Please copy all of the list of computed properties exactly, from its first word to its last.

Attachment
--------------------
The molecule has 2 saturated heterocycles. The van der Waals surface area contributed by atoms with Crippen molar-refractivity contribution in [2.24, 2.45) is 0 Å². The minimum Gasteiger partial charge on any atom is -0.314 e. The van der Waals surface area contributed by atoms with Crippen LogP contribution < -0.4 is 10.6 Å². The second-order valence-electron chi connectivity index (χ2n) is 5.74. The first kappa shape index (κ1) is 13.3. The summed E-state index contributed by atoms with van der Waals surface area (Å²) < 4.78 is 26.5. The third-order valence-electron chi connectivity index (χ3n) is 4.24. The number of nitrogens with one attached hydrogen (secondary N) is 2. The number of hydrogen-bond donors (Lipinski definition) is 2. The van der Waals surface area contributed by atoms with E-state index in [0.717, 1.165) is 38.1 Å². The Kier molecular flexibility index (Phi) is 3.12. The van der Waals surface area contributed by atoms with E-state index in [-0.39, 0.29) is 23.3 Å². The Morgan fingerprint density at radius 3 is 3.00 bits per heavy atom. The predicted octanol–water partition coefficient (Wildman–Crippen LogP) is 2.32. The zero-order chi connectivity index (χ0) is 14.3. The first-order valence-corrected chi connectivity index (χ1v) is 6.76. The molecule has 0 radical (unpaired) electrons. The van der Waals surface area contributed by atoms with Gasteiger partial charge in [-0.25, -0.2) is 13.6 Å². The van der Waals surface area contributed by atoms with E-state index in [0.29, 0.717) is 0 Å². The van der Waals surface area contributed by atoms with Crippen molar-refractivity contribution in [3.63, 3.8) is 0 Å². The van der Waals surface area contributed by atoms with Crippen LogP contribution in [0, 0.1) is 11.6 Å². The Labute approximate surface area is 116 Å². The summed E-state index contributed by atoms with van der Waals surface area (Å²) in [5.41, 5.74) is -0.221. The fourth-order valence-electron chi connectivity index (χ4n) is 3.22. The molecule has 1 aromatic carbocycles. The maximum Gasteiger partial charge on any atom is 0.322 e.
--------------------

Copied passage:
The molecule has 2 saturated heterocycles. The van der Waals surface area contributed by atoms with Crippen molar-refractivity contribution in [2.24, 2.45) is 0 Å². The minimum Gasteiger partial charge on any atom is -0.314 e. The van der Waals surface area contributed by atoms with Crippen LogP contribution < -0.4 is 10.6 Å². The second-order valence-electron chi connectivity index (χ2n) is 5.74. The first kappa shape index (κ1) is 13.3. The summed E-state index contributed by atoms with van der Waals surface area (Å²) < 4.78 is 26.5. The third-order valence-electron chi connectivity index (χ3n) is 4.24. The number of nitrogens with one attached hydrogen (secondary N) is 2. The number of hydrogen-bond donors (Lipinski definition) is 2. The van der Waals surface area contributed by atoms with E-state index in [0.717, 1.165) is 38.1 Å². The Kier molecular flexibility index (Phi) is 3.12. The van der Waals surface area contributed by atoms with E-state index in [-0.39, 0.29) is 23.3 Å². The Morgan fingerprint density at radius 3 is 3.00 bits per heavy atom. The predicted octanol–water partition coefficient (Wildman–Crippen LogP) is 2.32. The zero-order chi connectivity index (χ0) is 14.3. The first-order valence-corrected chi connectivity index (χ1v) is 6.76. The molecule has 0 radical (unpaired) electrons. The van der Waals surface area contributed by atoms with Gasteiger partial charge in [-0.25, -0.2) is 13.6 Å². The van der Waals surface area contributed by atoms with E-state index in [0.29, 0.717) is 0 Å². The van der Waals surface area contributed by atoms with Crippen molar-refractivity contribution in [3.63, 3.8) is 0 Å². The van der Waals surface area contributed by atoms with Crippen LogP contribution in [0, 0.1) is 11.6 Å². The Labute approximate surface area is 116 Å². The summed E-state index contributed by atoms with van der Waals surface area (Å²) in [5.41, 5.74) is -0.221. The fourth-order valence-electron chi connectivity index (χ4n) is 3.22. The molecule has 1 aromatic carbocycles. The maximum Gasteiger partial charge on any atom is 0.322 e.